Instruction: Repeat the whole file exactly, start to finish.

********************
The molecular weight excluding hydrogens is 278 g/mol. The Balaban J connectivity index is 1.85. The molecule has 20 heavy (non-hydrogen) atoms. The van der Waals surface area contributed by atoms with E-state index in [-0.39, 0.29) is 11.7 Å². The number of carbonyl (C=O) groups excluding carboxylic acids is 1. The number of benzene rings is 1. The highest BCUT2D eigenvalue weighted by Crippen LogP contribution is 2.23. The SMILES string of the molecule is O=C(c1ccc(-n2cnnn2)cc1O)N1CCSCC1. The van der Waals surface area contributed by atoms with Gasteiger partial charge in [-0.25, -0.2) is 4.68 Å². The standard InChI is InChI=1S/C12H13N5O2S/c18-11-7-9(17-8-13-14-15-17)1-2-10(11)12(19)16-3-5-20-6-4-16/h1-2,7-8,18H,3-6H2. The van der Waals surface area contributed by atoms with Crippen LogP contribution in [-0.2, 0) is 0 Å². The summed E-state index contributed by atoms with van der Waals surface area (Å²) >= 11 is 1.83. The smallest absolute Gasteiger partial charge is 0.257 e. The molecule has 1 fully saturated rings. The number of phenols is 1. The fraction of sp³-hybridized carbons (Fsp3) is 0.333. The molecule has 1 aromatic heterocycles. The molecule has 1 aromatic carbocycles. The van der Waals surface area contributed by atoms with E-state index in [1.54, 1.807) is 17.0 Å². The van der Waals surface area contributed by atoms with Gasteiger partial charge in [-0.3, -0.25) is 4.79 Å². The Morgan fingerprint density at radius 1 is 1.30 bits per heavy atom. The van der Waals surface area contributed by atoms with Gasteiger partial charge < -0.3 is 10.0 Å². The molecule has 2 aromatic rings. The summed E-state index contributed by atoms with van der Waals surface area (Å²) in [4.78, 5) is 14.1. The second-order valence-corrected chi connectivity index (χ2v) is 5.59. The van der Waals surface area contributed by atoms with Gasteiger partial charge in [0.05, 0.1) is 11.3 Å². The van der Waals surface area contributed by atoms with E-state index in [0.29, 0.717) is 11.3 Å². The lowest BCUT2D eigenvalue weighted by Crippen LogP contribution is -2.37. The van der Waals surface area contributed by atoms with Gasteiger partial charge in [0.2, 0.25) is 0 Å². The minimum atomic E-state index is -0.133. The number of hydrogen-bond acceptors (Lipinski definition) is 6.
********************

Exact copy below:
The molecular weight excluding hydrogens is 278 g/mol. The Balaban J connectivity index is 1.85. The molecule has 20 heavy (non-hydrogen) atoms. The van der Waals surface area contributed by atoms with E-state index in [-0.39, 0.29) is 11.7 Å². The number of carbonyl (C=O) groups excluding carboxylic acids is 1. The number of benzene rings is 1. The highest BCUT2D eigenvalue weighted by Crippen LogP contribution is 2.23. The SMILES string of the molecule is O=C(c1ccc(-n2cnnn2)cc1O)N1CCSCC1. The van der Waals surface area contributed by atoms with Gasteiger partial charge in [-0.25, -0.2) is 4.68 Å². The standard InChI is InChI=1S/C12H13N5O2S/c18-11-7-9(17-8-13-14-15-17)1-2-10(11)12(19)16-3-5-20-6-4-16/h1-2,7-8,18H,3-6H2. The van der Waals surface area contributed by atoms with Crippen LogP contribution in [-0.2, 0) is 0 Å². The summed E-state index contributed by atoms with van der Waals surface area (Å²) >= 11 is 1.83. The smallest absolute Gasteiger partial charge is 0.257 e. The molecule has 1 fully saturated rings. The number of phenols is 1. The fraction of sp³-hybridized carbons (Fsp3) is 0.333. The molecule has 1 aromatic heterocycles. The molecule has 1 aromatic carbocycles. The van der Waals surface area contributed by atoms with E-state index in [1.54, 1.807) is 17.0 Å². The van der Waals surface area contributed by atoms with Gasteiger partial charge in [-0.3, -0.25) is 4.79 Å². The Morgan fingerprint density at radius 1 is 1.30 bits per heavy atom. The van der Waals surface area contributed by atoms with Gasteiger partial charge < -0.3 is 10.0 Å². The molecule has 2 aromatic rings. The summed E-state index contributed by atoms with van der Waals surface area (Å²) in [4.78, 5) is 14.1. The second-order valence-corrected chi connectivity index (χ2v) is 5.59. The van der Waals surface area contributed by atoms with Gasteiger partial charge in [0.05, 0.1) is 11.3 Å². The van der Waals surface area contributed by atoms with E-state index in [0.29, 0.717) is 11.3 Å². The lowest BCUT2D eigenvalue weighted by Crippen LogP contribution is -2.37. The van der Waals surface area contributed by atoms with Gasteiger partial charge in [0.2, 0.25) is 0 Å². The minimum atomic E-state index is -0.133. The number of hydrogen-bond acceptors (Lipinski definition) is 6.